So if you care about customer service and you care about your organization, here’s the key point. Before you sing the praises of investing in, focusing on, and striving for great customer service, take the time to identify the true revenue being lost, costs being added, profitability being harmed by poor customer service.

To beat the worst at customer service, start by putting a dollar figure on the benefit of being great at customer service.

Read our New Book – “Ask Yourself…Am I GREAT at Customer Service?” http://www.amigreatat.com/

Listen to our latest podcast episode of “Stepping Up Service” on The MESH Network at http://themesh.tv/stepping-up-service/

Interested in improving your company’s customer service? See more at our new website! http://www.cssamerica.com/


Common Issues Among “10 Most Hated Companies…”

Posted on in Business Advice, World of Customer Service Please leave a comment

While the American Customer Satisfaction Index may not use the word “hated,” the author of the Examiner article did. Essentially, the 10 companies noted are the lowest rated by the ACSI. They include PEPCO, Delta, Time Warner Cable, Comcast, Charter, US Airways, United Airlines, American Airlines, MY SPACE, and Facebook. So it’s Airlines, Telecomm/Utilities, and Social Networking…oh my!

With these 3 industry types, there should be some common issues, and there are several. Some of the most prevalent points are poor customer service, not even doing the bare minimum a customer would expect like keeping systems functioning, billing or fee-based issues, and excessive waits.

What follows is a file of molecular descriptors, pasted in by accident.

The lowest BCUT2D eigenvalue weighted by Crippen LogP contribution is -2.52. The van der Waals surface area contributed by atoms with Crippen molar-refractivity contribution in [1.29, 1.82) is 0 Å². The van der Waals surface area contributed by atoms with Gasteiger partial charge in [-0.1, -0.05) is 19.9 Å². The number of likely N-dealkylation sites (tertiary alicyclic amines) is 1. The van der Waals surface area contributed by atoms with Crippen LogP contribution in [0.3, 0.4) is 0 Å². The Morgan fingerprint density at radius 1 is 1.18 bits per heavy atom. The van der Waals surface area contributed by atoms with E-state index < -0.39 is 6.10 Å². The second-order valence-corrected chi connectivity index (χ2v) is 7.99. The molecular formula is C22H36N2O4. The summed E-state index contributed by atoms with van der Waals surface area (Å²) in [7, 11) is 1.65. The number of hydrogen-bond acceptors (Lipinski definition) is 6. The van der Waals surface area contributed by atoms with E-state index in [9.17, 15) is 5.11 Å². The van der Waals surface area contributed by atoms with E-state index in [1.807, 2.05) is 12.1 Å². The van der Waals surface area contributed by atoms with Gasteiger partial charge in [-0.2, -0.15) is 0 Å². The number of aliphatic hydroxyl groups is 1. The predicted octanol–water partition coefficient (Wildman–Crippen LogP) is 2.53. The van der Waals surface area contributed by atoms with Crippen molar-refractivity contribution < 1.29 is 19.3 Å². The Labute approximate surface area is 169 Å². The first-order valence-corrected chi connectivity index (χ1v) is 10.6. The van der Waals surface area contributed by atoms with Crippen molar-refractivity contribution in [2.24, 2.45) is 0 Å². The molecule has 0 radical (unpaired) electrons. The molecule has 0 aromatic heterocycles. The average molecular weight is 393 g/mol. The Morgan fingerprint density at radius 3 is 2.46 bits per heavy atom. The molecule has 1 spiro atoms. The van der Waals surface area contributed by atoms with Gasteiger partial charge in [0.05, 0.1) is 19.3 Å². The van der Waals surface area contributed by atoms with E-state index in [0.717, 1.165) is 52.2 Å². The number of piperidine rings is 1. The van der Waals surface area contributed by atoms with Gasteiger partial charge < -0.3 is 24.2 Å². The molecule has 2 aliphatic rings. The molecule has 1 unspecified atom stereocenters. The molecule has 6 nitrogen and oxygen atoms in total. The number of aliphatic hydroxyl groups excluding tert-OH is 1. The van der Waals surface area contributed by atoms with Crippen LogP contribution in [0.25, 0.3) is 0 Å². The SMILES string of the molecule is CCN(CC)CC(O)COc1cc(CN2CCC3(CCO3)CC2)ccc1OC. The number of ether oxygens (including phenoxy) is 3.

So the lessons are clear:

· Set expectations with customers, and meet at least the most basic level of these expectations.

· Charge what you said you’d charge, don’t raise rates without a good reason, and convey the good reason if it exists.

· Have processes that work – don’t bill incorrectly, don’t make the customer wait excessively – particularly if they’re waiting to address a problem you caused.

· Deliver customer service that conveys you care about the customer, their time, and their need or issue.

Being the bottom rated in customer satisfaction is an honor no business wants. To receive more positive recognition, these companies need to learn these key lessons.

Which of these lessons can you apply to your business…or yourself?

Read our New Book – “Ask Yourself…Am I GREAT at Customer Service?” http://www.amigreatat.com/